I wonder why my post it was just a very normal question about which I don't know but it got flagged? I really do not understand. I just joined the forum and I asked here if I might know if using OpenWrt will help prevent devices on the private VLAN from exceeding some upload speeds and especially I use some games play techloky name on android. So does OpenWrt help ensure safety and prevent malicious code? I'm not very tech savvy so I hope you guys can help. Asking such questions is a violation. I really don't understand why call me an advertisement when I don't even know what I'm promoting??
@ClarettaDooley - I've taken the liberty of moving your post to a new thread so that you can get more targeted answers to your questions.
I'll give some broad responses, and others may chime in with more details:
Take a look at the various traffic shaping methods (QoS) such as the Cake packags and the like. You can set policies for bandwidth on a per network basis and in some cases (with more complex setups) at the individual host level. This quickly requires more advanced knowledge and configuration skills, but you can get some basic things setup fairly easily with the documentation that is available.
Generally speaking, OpenWrt is considered a secure router from the perspective of preventing bots/hackers on the internet from directly gaining access to your network. However, routing happens at a pretty low level (L3) and really just worries about moving packets of data, not what the data actually is. Malware generally happens at much higher levels, including the L7 application layer. (see the OSI model). OpenWrt cannot directly prevent attacks at that level, and often an infected/compromised computer is actually reaching out and establishing a connection with an external command and control server, rather than attacks form outside reaching in.
There are things you can do, though. DNS based solutions are useful for blocking domains that are known to be bad actors. You can also setup IPsets and other IP banning techniques to do similar blocks at IP levels. And you can install intrusion detection packages like Snort -- but be aware that these require massive resources to run -- a typical home router will basically grind to a halt because it won't have the CPU horsepower and RAM to run... for this, you'd need to run on a much higher end device -- x86 for example, or a well equipped ARM based router device. This is also true for other firmware or security/firewall appliacnes that are evaluating the data for patterns that might be indicative of malware.
The stuff I've mentioned here is likely above your current skill set if you say that you're not very tech savvy... you can learn to do this stuff (plenty of help available on this forum), but installing OpenWrt alone won't give you those extra features and capabilities. However, OpenWrt is likely more secure than the vendor provided firmware you may have on your devices now.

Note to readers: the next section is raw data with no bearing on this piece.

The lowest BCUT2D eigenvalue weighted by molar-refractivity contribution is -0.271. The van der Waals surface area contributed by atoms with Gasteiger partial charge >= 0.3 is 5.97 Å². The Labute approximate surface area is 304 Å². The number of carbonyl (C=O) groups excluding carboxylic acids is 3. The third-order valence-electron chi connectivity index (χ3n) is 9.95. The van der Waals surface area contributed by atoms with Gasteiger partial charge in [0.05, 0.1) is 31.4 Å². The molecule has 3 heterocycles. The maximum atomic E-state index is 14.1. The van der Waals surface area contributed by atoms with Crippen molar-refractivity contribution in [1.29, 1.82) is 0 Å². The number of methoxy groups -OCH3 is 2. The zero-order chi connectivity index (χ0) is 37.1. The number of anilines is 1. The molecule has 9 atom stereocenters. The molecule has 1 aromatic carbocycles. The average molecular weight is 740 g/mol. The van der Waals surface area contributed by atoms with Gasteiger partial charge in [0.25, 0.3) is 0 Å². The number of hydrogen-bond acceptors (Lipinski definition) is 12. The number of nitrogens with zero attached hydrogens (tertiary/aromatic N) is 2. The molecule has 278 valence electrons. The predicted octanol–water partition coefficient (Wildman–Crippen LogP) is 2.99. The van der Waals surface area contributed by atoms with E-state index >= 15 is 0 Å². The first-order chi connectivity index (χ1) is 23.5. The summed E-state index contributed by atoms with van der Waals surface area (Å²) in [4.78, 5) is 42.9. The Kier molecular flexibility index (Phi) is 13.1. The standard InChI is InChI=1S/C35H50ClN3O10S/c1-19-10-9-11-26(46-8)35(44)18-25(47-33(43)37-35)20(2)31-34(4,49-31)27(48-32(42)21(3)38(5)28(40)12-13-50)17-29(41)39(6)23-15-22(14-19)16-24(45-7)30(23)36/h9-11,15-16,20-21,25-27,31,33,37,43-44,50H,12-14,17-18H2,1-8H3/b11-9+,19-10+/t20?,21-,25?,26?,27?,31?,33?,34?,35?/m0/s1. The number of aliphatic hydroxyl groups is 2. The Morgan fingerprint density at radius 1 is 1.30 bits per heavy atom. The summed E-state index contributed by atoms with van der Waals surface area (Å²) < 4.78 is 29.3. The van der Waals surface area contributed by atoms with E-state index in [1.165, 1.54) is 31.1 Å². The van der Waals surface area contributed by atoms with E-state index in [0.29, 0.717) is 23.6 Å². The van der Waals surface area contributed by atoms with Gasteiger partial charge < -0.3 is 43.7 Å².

OpenWrt comes with two mayor things that matter a lot on a global scale.
A kernel that is alive. It ain’t bullet proof to DDoS bots but if they actually penetrate this kernel in a zero-days-exploit, well the interesting news is that the opponent is actually good at what they are doing. And how does the rest of the internet works anyway in that circumstances?
A firewall that work on all ports. That is not necessary the case on normal home routers as they many times only cares about the first 4000 or 8000ports and leave the rest open.
But as mentioned above, the network equipment doesn’t save you from bad online behavior on the last line of defense in a deep defense setup.
And deep package inspection…, well it sounds cool but most internet traffic as of today is end-to-end TLS traffic anyway so deep package inspection doesn’t say much anyway anymore.
So here is one perspectivr to keep in mind:
OpenWrt's security, while decent, is neither absolute nor perfect, so make sure to also keep all internal machines as up to date as possible and enable firewalls on all endhosts. Sort of assume that your home-network is an adversarial environment and tread carefully... (OpenWrt's defaults likely will make this assumption untrue, but better safe than sorry).
Also look at your router's logfiles every now and then...
this comes across as if it were an unrelated advertisement for a highly questionable website that appears to be a source for modified versions of other people's APK apps that in all likelihood do very bad stuff (such as spyware, botnets, keystroke logging who knows what? ) stuck in the middle of your post.
TechLoky distributes apps such as TikTok, Soundcloud, Facebook, Tinder, Spotify, etc but modified versions and that can only be malicious in some way.
That's why it was flagged.